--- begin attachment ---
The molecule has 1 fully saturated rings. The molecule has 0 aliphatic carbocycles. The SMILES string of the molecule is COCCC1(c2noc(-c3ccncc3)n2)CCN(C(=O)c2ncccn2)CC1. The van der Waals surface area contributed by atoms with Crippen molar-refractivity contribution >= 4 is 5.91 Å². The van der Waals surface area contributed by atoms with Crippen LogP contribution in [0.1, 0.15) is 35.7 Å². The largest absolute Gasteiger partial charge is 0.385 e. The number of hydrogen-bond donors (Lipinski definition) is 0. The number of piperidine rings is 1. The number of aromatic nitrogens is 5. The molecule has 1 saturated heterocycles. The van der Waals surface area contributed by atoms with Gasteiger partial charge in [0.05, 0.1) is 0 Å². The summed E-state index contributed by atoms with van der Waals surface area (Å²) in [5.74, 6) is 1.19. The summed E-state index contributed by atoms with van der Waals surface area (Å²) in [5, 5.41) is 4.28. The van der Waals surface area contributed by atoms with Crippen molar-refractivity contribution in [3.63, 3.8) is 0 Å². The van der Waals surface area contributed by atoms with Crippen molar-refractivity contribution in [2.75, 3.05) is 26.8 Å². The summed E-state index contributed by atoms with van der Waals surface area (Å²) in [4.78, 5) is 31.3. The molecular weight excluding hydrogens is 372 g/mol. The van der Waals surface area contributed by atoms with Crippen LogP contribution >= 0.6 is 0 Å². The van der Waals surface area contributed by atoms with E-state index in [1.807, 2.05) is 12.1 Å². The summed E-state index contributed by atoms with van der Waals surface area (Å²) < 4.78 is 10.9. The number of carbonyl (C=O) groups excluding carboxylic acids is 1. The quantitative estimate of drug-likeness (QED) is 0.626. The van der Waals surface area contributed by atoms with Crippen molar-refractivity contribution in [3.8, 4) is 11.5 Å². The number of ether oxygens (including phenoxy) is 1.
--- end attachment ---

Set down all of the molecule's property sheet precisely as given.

The molecule has 1 fully saturated rings. The molecule has 0 aliphatic carbocycles. The SMILES string of the molecule is COCCC1(c2noc(-c3ccncc3)n2)CCN(C(=O)c2ncccn2)CC1. The van der Waals surface area contributed by atoms with Crippen molar-refractivity contribution >= 4 is 5.91 Å². The van der Waals surface area contributed by atoms with Crippen LogP contribution in [0.1, 0.15) is 35.7 Å². The largest absolute Gasteiger partial charge is 0.385 e. The number of hydrogen-bond donors (Lipinski definition) is 0. The number of piperidine rings is 1. The number of aromatic nitrogens is 5. The molecule has 1 saturated heterocycles. The van der Waals surface area contributed by atoms with Gasteiger partial charge in [0.05, 0.1) is 0 Å². The summed E-state index contributed by atoms with van der Waals surface area (Å²) in [5.74, 6) is 1.19. The summed E-state index contributed by atoms with van der Waals surface area (Å²) in [5, 5.41) is 4.28. The van der Waals surface area contributed by atoms with Crippen molar-refractivity contribution in [3.63, 3.8) is 0 Å². The van der Waals surface area contributed by atoms with Crippen molar-refractivity contribution in [2.75, 3.05) is 26.8 Å². The summed E-state index contributed by atoms with van der Waals surface area (Å²) in [4.78, 5) is 31.3. The molecular weight excluding hydrogens is 372 g/mol. The van der Waals surface area contributed by atoms with Crippen LogP contribution >= 0.6 is 0 Å². The van der Waals surface area contributed by atoms with E-state index in [1.807, 2.05) is 12.1 Å². The summed E-state index contributed by atoms with van der Waals surface area (Å²) < 4.78 is 10.9. The number of carbonyl (C=O) groups excluding carboxylic acids is 1. The quantitative estimate of drug-likeness (QED) is 0.626. The van der Waals surface area contributed by atoms with Crippen molar-refractivity contribution in [3.8, 4) is 11.5 Å². The number of ether oxygens (including phenoxy) is 1.